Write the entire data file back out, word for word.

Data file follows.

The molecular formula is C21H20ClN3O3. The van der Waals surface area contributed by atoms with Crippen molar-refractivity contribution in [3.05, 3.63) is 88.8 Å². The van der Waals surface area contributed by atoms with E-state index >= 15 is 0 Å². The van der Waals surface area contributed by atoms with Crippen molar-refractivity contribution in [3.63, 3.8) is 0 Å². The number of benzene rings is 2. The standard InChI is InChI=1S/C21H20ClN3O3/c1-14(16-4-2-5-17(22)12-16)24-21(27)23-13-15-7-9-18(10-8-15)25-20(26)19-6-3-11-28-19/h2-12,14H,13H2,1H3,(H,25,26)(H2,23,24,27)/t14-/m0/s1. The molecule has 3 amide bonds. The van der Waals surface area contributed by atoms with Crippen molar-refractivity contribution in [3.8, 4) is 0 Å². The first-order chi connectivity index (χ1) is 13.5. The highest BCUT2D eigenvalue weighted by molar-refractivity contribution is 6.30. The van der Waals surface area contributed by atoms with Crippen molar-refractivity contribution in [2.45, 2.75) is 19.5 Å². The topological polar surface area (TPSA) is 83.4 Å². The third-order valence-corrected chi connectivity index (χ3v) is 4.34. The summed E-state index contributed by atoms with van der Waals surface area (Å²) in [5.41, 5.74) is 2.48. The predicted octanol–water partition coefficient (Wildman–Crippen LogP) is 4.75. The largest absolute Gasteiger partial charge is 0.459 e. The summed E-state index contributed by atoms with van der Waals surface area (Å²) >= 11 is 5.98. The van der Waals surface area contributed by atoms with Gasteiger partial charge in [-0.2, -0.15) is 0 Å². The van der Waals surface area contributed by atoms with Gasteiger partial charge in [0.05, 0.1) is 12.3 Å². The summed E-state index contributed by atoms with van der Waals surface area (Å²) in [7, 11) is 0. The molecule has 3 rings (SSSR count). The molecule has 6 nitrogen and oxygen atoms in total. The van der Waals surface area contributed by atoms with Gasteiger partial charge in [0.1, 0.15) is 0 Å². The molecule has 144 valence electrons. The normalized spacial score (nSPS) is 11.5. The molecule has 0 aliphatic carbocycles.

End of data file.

The molecular formula is C21H20ClN3O3. The van der Waals surface area contributed by atoms with Crippen molar-refractivity contribution in [3.05, 3.63) is 88.8 Å². The van der Waals surface area contributed by atoms with E-state index >= 15 is 0 Å². The van der Waals surface area contributed by atoms with Crippen molar-refractivity contribution in [3.63, 3.8) is 0 Å². The number of benzene rings is 2. The standard InChI is InChI=1S/C21H20ClN3O3/c1-14(16-4-2-5-17(22)12-16)24-21(27)23-13-15-7-9-18(10-8-15)25-20(26)19-6-3-11-28-19/h2-12,14H,13H2,1H3,(H,25,26)(H2,23,24,27)/t14-/m0/s1. The molecule has 3 amide bonds. The van der Waals surface area contributed by atoms with Crippen molar-refractivity contribution in [3.8, 4) is 0 Å². The first-order chi connectivity index (χ1) is 13.5. The highest BCUT2D eigenvalue weighted by molar-refractivity contribution is 6.30. The van der Waals surface area contributed by atoms with Crippen molar-refractivity contribution in [2.45, 2.75) is 19.5 Å². The topological polar surface area (TPSA) is 83.4 Å². The third-order valence-corrected chi connectivity index (χ3v) is 4.34. The summed E-state index contributed by atoms with van der Waals surface area (Å²) in [5.41, 5.74) is 2.48. The predicted octanol–water partition coefficient (Wildman–Crippen LogP) is 4.75. The largest absolute Gasteiger partial charge is 0.459 e. The summed E-state index contributed by atoms with van der Waals surface area (Å²) >= 11 is 5.98. The van der Waals surface area contributed by atoms with Gasteiger partial charge in [-0.2, -0.15) is 0 Å². The van der Waals surface area contributed by atoms with Gasteiger partial charge in [0.05, 0.1) is 12.3 Å². The summed E-state index contributed by atoms with van der Waals surface area (Å²) in [7, 11) is 0. The molecule has 3 rings (SSSR count). The molecule has 6 nitrogen and oxygen atoms in total. The van der Waals surface area contributed by atoms with Gasteiger partial charge in [0.1, 0.15) is 0 Å². The molecule has 144 valence electrons. The normalized spacial score (nSPS) is 11.5. The molecule has 0 aliphatic carbocycles.